Good morning on what is a very special day for many of us.
One soldier once described ANZAC Day as “our favourite day of the year”.
I know many of our past and present uniformed men and women look forward to this day of commemoration.
They look forward to sharing it with their mates,
those they serve alongside,
in many cases their brothers and sisters by choice,
and they look forward to sharing it with their friends and family.
And their friends and family look forward to PROUDLY standing by their uniformed loved one on such a special and meaningful day.
There are plenty however, who are not able to share it with their mates or their loved ones as duty calls for all sorts of reasons. Please spare a thought for them.
And there are many, as we know, who will mark this day on foreign land.
|ANZAC Day Kabul 2013
I know you will be thinking of them.
Today we are lucky enough to have a message from someone who is overseas as we speak and who shares with us his thoughts on spending today in a foreign land with people of other nations.
As I look forward to my third ANZAC Day on operations, I reflect that it’s quite different to back home. For starters there’s always 100% participation – sleeping in is not an option! And neither is a trip to the pub or RSL after the ceremony. ANZAC Day on ops provides a brief pause and point of focus in our battle rhythm – the continuum of nameless days that become weeks, that become months. Australians and Kiwis are a small force amongst a large international Coalition, a long way from home. ANZAC Day is our day to share with Coalition partners.
Imagine my surprise last year when I arrived in Kabul to find the Australian contingent was accommodated in the Turkish barracks. This turned out to be a great thing, as the Turks’ small eatery was a home-cooked, fresh alternative to American Army ‘chow’. It also meant I learned some Turkish phrases and, luckily, found one other important opportunity. That was the chance to host the Turkish Commanding General during the ANZAC Day commemoration which the Turks co-hosted. ANZAC Day is theirs too, although Turkey does not commemorate 25 April; their memorial day is the anniversary of the start of the allied Naval bombardment of the Dardanelles peninsular. Events of WW1 and the Dardanelles/ANZAC Campaign impacted as significantly, and were a turning point in Turkish history, just as they were for Australia.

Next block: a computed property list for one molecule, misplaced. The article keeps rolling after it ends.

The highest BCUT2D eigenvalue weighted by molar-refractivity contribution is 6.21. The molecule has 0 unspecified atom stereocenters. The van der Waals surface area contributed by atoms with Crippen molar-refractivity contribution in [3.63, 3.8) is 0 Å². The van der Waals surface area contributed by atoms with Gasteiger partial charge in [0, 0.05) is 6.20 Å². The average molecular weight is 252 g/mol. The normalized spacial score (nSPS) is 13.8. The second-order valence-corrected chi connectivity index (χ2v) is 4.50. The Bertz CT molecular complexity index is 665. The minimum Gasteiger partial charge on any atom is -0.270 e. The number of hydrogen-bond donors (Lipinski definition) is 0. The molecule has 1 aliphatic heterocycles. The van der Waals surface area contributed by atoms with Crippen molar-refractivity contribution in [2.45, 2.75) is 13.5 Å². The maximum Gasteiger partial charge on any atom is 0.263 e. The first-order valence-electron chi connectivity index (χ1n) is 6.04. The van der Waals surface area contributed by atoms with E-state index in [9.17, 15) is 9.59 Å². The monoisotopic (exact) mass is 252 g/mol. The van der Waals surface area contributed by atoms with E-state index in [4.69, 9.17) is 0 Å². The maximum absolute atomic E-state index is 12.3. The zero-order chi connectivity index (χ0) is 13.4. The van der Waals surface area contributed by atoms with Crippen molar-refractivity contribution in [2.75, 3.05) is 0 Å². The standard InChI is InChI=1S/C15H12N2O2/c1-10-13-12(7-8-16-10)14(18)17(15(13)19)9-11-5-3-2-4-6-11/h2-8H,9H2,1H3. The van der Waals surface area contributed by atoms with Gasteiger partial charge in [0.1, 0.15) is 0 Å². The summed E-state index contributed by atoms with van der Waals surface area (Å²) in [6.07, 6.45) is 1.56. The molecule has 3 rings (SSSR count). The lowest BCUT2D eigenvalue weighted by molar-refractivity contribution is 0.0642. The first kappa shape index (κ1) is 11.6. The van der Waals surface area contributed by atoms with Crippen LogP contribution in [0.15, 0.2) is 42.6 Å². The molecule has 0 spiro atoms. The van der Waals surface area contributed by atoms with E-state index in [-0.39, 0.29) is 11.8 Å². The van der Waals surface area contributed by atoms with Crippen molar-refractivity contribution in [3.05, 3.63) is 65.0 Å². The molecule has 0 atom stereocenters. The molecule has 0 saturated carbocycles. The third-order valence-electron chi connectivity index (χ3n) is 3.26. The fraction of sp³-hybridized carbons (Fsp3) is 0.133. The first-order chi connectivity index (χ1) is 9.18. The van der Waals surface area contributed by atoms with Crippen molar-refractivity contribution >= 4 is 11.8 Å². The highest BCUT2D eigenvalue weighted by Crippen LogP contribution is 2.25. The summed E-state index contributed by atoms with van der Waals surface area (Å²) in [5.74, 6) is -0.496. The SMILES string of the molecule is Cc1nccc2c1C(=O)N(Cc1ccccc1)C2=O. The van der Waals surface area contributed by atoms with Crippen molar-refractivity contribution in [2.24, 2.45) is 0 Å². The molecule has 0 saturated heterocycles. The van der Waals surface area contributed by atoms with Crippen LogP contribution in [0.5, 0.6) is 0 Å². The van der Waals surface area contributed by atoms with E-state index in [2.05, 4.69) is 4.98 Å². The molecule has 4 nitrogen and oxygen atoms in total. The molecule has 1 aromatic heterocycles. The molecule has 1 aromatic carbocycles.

The Turkish General knew by heart the words of Mustafa Kamel Ataturk, inscribed in stone at the Turkish memorial site at ANZAC Cove.
We discussed our shared history; the fact that two militaries, which that should never have met on the battlefield one hundred years ago, are now joined in force somewhere equally unlikely. The Turks also have a shared history in Afghanistan and are now leading many of the international Coalition efforts to maintain peace and stability. So, as I look forward to another ANZAC ceremony in Afghanistan with the Turks, my personal hope is that one hundred years from now, ANZAC Day commemorations will reflect that our collective involvement in Afghanistan was successful – in the eyes of the Afghans, as well as both our home nations.
In case you cannot read the quote from Mustafa Kamel Ataturk on the stone here they are
Those heroes that shed their blood and lost their lives…
You are now lying in the soil of a friendly country. Therefore rest in peace.
There is no difference between the Johnnies and the Mehmets to us where they lie side by side here in this country of ours…
You, the mothers, who sent their sons from faraway countries wipe away your tears;
your sons are now lying in our bosom and are in peace, after having lost their lives on this land they have become our sons as well.”